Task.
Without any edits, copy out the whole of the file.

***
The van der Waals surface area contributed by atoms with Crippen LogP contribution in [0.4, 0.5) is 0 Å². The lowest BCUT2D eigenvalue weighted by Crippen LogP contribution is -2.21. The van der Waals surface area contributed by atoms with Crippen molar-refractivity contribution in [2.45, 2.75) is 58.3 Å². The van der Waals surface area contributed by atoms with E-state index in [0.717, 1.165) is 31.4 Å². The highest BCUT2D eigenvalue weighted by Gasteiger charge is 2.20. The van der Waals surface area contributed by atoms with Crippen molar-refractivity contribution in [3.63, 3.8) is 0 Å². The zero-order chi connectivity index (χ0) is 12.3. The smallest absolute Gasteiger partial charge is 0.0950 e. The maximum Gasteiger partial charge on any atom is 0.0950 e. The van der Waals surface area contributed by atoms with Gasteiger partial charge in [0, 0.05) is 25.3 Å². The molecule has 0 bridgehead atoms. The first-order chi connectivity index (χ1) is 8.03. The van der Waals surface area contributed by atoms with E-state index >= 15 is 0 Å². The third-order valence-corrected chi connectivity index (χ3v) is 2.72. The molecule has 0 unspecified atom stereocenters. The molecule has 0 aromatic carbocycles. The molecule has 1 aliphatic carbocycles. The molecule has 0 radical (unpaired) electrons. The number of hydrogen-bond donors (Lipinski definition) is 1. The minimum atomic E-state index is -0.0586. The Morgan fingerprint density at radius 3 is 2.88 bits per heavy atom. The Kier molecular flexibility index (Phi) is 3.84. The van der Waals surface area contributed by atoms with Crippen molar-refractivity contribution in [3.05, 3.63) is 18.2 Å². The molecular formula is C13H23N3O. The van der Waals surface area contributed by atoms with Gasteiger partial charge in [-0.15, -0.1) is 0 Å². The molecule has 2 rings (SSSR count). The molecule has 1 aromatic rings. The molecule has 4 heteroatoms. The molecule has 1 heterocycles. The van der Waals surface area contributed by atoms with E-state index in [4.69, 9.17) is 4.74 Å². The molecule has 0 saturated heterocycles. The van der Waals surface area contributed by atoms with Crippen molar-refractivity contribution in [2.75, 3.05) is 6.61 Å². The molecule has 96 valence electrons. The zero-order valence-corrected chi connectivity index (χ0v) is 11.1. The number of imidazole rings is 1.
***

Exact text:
The van der Waals surface area contributed by atoms with Crippen LogP contribution in [0.4, 0.5) is 0 Å². The lowest BCUT2D eigenvalue weighted by Crippen LogP contribution is -2.21. The van der Waals surface area contributed by atoms with Crippen molar-refractivity contribution in [2.45, 2.75) is 58.3 Å². The van der Waals surface area contributed by atoms with E-state index in [0.717, 1.165) is 31.4 Å². The highest BCUT2D eigenvalue weighted by Gasteiger charge is 2.20. The van der Waals surface area contributed by atoms with Crippen molar-refractivity contribution in [3.63, 3.8) is 0 Å². The zero-order chi connectivity index (χ0) is 12.3. The smallest absolute Gasteiger partial charge is 0.0950 e. The maximum Gasteiger partial charge on any atom is 0.0950 e. The van der Waals surface area contributed by atoms with Gasteiger partial charge in [0, 0.05) is 25.3 Å². The molecule has 0 bridgehead atoms. The first-order chi connectivity index (χ1) is 8.03. The van der Waals surface area contributed by atoms with E-state index >= 15 is 0 Å². The third-order valence-corrected chi connectivity index (χ3v) is 2.72. The molecule has 0 unspecified atom stereocenters. The molecule has 0 aromatic carbocycles. The molecule has 1 aliphatic carbocycles. The molecule has 0 radical (unpaired) electrons. The number of hydrogen-bond donors (Lipinski definition) is 1. The minimum atomic E-state index is -0.0586. The Morgan fingerprint density at radius 3 is 2.88 bits per heavy atom. The Kier molecular flexibility index (Phi) is 3.84. The van der Waals surface area contributed by atoms with Crippen molar-refractivity contribution in [3.05, 3.63) is 18.2 Å². The molecular formula is C13H23N3O. The van der Waals surface area contributed by atoms with Gasteiger partial charge in [-0.15, -0.1) is 0 Å². The molecule has 2 rings (SSSR count). The molecule has 1 aromatic rings. The molecule has 4 heteroatoms. The molecule has 1 heterocycles. The van der Waals surface area contributed by atoms with E-state index in [4.69, 9.17) is 4.74 Å². The molecule has 0 saturated heterocycles. The van der Waals surface area contributed by atoms with Crippen molar-refractivity contribution in [2.75, 3.05) is 6.61 Å². The molecule has 96 valence electrons. The zero-order valence-corrected chi connectivity index (χ0v) is 11.1. The number of imidazole rings is 1.